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What can I do to humanize health care?


If we are to solve the dire dilemma in American health care, our approach will have to be radically different from those we’ve taken to date.

Zeev Neuwirth: ©Zeev Neuwirth

Zeev Neuwirth: ©Zeev Neuwirth

There is no doubt that American health care is in crisis. Tens of millions of Americans are in medical debt. Hundreds of thousands are injured or die each year from avoidable health care errors and hospital-acquired conditions. Insurers categorically deny patients the appropriate treatment and medications in a misguided approach called “prior authorizations.” Employers have been asleep at the wheel for decades, allowing the system to unnecessarily jack up the costs of health care.

The U.S. is the only developed nation in which life span is decreasing, and we have, by far, the worst disparities in health care and health outcomes. Burnout and demoralization amongst clinicians and staff now adversely impact nearly half of the American health care workforce.

If we are to solve the dire dilemma in American health care, it is clear that the approach will have to be radically different from those we’ve taken to date. Over the past decade I’ve been studying visionary leaders who are thinking and acting differently. There are replicable lessons we can learn from these divergent leaders – approaches that we can adapt and scale. Below are three foundational principles and three examples we can learn from to humanize healthcare.

  • Build trust. If you’re not actively and intentionally building trust, then you're fostering distrust. When people talk about trust, I ask (1) How are you defining it? (2) How are you measuring it? (3) How are you operationalizing it?
  • Address health inequities and disparities. The immediate goal is to eliminate inequities in health care and disparities in health outcomes. What we must do is replace all of the systemic ‘ism’s: racism, sexism, ageism, ableism, classicism – with humanism - and again, operationalize and systematize it.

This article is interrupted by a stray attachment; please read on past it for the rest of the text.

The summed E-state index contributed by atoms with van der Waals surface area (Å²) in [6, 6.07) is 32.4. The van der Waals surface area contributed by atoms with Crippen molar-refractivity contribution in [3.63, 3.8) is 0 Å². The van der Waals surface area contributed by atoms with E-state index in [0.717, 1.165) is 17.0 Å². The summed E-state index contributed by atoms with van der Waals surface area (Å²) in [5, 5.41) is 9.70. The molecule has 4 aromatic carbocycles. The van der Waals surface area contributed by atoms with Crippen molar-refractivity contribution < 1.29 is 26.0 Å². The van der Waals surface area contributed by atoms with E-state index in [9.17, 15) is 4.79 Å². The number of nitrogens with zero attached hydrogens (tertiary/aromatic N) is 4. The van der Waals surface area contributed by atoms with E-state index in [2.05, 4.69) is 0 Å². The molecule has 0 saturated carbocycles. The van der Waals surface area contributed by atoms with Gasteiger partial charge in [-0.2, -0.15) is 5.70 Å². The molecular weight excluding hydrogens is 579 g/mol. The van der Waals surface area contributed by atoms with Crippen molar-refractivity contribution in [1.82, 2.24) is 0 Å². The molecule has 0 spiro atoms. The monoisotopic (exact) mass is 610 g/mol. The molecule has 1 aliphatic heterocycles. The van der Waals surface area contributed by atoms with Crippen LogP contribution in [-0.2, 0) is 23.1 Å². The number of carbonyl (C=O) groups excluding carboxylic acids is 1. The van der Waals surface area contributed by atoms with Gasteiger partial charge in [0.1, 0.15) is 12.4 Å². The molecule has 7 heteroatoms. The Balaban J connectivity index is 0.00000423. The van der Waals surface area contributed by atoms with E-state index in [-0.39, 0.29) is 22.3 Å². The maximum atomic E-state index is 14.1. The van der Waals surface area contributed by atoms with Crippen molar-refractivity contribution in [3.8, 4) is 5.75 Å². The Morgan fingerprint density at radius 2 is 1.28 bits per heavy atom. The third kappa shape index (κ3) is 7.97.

• Resource and expand primary care. The evidence is overwhelmingly clear. More preventive primary care in a community leads to greater health and lower costs. Primary preventive care is fundamental to achieving any effective and sustainable health care system. This also includes attending to the emotional, relational, and psychosocial aspects of an individual’s life.

There are several examples of these principles in action. Unbeknownst to most, the Veterans Administration (VA) has become one of the most innovative and transformative epicenters leading the way in humanizing health care delivery. It’s also the largest health care system in the US – with approximately 150 hospital centers, 1,400 ambulatory care centers, and over 400,000 employees providing care to over nine million veterans annually.

In 2016 the VA instituted a “Trust Index.” Quarterly, they send out a survey to measure veterans’ perception of the value being delivered to them by the VA. The survey has three statements – each measured on a five-point Likert scale – that address ease, effectiveness, and emotion, plus an overall trust statement.

  1. Ease - “It was easy to get the care or service I needed.”
  2. Effectiveness - ”I got the care or service I needed.”
  3. Emotion - ”I felt like a valued customer.”
  4. Overall trust - “I trust VA to fulfill our country’s commitment to veterans.”

The VA publicly reports their trust index results quarterly (va.gov/trust), breaking down results by gender, race and other demographics. This transparency clearly adds to the trust they’re building with their employees and patients.

When they first began the survey in 2016, they discovered that only 55% of veterans trusted the VA, which they felt was unacceptable. In response, they used the insights they gained from this and other surveys, and launched numerous patient-facing initiatives as well as efforts amongst clinicians and staff to improve trust. As of Q4 2023, their score had improved to over 79% – best in class compared to other public and private sector healthcare delivery systems in the U.S. Their goal is over 90%. In order to reach that percentage, they have already begun mapping out veteran patient journeys and creating personas that capture the pain points, challenges, and bright spots for veterans as they utilize the VA.